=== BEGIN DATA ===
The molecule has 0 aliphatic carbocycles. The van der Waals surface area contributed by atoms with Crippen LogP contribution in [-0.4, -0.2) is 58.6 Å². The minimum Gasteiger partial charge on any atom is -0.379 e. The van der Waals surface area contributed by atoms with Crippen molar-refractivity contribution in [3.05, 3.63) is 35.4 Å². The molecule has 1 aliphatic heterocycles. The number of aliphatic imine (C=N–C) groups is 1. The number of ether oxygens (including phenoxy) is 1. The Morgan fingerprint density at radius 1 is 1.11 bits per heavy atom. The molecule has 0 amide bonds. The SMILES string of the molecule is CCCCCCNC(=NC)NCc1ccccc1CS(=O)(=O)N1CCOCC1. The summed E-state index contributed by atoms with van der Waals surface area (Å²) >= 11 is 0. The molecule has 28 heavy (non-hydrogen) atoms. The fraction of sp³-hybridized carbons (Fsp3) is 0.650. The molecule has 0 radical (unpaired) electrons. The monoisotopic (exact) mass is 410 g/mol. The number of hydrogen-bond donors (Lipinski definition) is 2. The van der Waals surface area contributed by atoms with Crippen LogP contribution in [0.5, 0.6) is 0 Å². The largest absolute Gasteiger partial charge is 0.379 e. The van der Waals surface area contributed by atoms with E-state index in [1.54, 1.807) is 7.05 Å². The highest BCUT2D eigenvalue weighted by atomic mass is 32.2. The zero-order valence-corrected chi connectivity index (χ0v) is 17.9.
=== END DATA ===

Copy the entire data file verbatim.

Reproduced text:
The molecule has 0 aliphatic carbocycles. The van der Waals surface area contributed by atoms with Crippen LogP contribution in [-0.4, -0.2) is 58.6 Å². The minimum Gasteiger partial charge on any atom is -0.379 e. The van der Waals surface area contributed by atoms with Crippen molar-refractivity contribution in [3.05, 3.63) is 35.4 Å². The molecule has 1 aliphatic heterocycles. The number of aliphatic imine (C=N–C) groups is 1. The number of ether oxygens (including phenoxy) is 1. The Morgan fingerprint density at radius 1 is 1.11 bits per heavy atom. The molecule has 0 amide bonds. The SMILES string of the molecule is CCCCCCNC(=NC)NCc1ccccc1CS(=O)(=O)N1CCOCC1. The summed E-state index contributed by atoms with van der Waals surface area (Å²) >= 11 is 0. The molecule has 28 heavy (non-hydrogen) atoms. The fraction of sp³-hybridized carbons (Fsp3) is 0.650. The molecule has 0 radical (unpaired) electrons. The monoisotopic (exact) mass is 410 g/mol. The number of hydrogen-bond donors (Lipinski definition) is 2. The van der Waals surface area contributed by atoms with Crippen LogP contribution in [0.5, 0.6) is 0 Å². The largest absolute Gasteiger partial charge is 0.379 e. The van der Waals surface area contributed by atoms with E-state index in [1.54, 1.807) is 7.05 Å². The highest BCUT2D eigenvalue weighted by atomic mass is 32.2. The zero-order valence-corrected chi connectivity index (χ0v) is 17.9.